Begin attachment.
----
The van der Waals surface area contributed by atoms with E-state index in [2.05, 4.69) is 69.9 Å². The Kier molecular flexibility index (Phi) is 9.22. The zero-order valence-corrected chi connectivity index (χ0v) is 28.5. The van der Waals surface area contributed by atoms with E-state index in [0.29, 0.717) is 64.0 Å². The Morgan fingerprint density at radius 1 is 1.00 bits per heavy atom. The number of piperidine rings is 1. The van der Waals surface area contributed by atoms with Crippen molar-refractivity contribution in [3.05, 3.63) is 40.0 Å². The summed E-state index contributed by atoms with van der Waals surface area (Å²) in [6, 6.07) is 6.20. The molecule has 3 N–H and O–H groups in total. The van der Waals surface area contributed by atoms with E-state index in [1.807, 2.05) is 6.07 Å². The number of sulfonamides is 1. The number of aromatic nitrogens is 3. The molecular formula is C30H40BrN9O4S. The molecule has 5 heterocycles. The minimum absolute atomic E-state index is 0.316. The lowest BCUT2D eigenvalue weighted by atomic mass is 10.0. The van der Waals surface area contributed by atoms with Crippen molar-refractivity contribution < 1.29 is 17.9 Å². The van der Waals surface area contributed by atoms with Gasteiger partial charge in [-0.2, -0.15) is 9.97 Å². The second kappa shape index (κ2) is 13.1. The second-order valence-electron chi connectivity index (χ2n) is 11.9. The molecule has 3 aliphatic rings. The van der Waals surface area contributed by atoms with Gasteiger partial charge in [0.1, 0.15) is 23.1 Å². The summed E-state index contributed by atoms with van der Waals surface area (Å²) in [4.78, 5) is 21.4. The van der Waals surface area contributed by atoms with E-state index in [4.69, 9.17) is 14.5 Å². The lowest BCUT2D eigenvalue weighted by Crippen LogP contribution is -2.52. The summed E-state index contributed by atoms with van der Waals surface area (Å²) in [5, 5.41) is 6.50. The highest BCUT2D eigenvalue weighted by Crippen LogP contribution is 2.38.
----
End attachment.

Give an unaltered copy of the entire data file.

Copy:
The van der Waals surface area contributed by atoms with E-state index in [2.05, 4.69) is 69.9 Å². The Kier molecular flexibility index (Phi) is 9.22. The zero-order valence-corrected chi connectivity index (χ0v) is 28.5. The van der Waals surface area contributed by atoms with E-state index in [0.29, 0.717) is 64.0 Å². The Morgan fingerprint density at radius 1 is 1.00 bits per heavy atom. The number of piperidine rings is 1. The van der Waals surface area contributed by atoms with Crippen molar-refractivity contribution in [3.05, 3.63) is 40.0 Å². The summed E-state index contributed by atoms with van der Waals surface area (Å²) in [6, 6.07) is 6.20. The molecule has 3 N–H and O–H groups in total. The van der Waals surface area contributed by atoms with E-state index in [1.807, 2.05) is 6.07 Å². The number of sulfonamides is 1. The number of aromatic nitrogens is 3. The molecular formula is C30H40BrN9O4S. The molecule has 5 heterocycles. The minimum absolute atomic E-state index is 0.316. The lowest BCUT2D eigenvalue weighted by atomic mass is 10.0. The van der Waals surface area contributed by atoms with Crippen molar-refractivity contribution < 1.29 is 17.9 Å². The van der Waals surface area contributed by atoms with Gasteiger partial charge in [-0.2, -0.15) is 9.97 Å². The second kappa shape index (κ2) is 13.1. The second-order valence-electron chi connectivity index (χ2n) is 11.9. The molecule has 3 aliphatic rings. The van der Waals surface area contributed by atoms with Gasteiger partial charge in [0.1, 0.15) is 23.1 Å². The summed E-state index contributed by atoms with van der Waals surface area (Å²) in [4.78, 5) is 21.4. The van der Waals surface area contributed by atoms with E-state index in [4.69, 9.17) is 14.5 Å². The lowest BCUT2D eigenvalue weighted by Crippen LogP contribution is -2.52. The summed E-state index contributed by atoms with van der Waals surface area (Å²) in [5, 5.41) is 6.50. The highest BCUT2D eigenvalue weighted by Crippen LogP contribution is 2.38.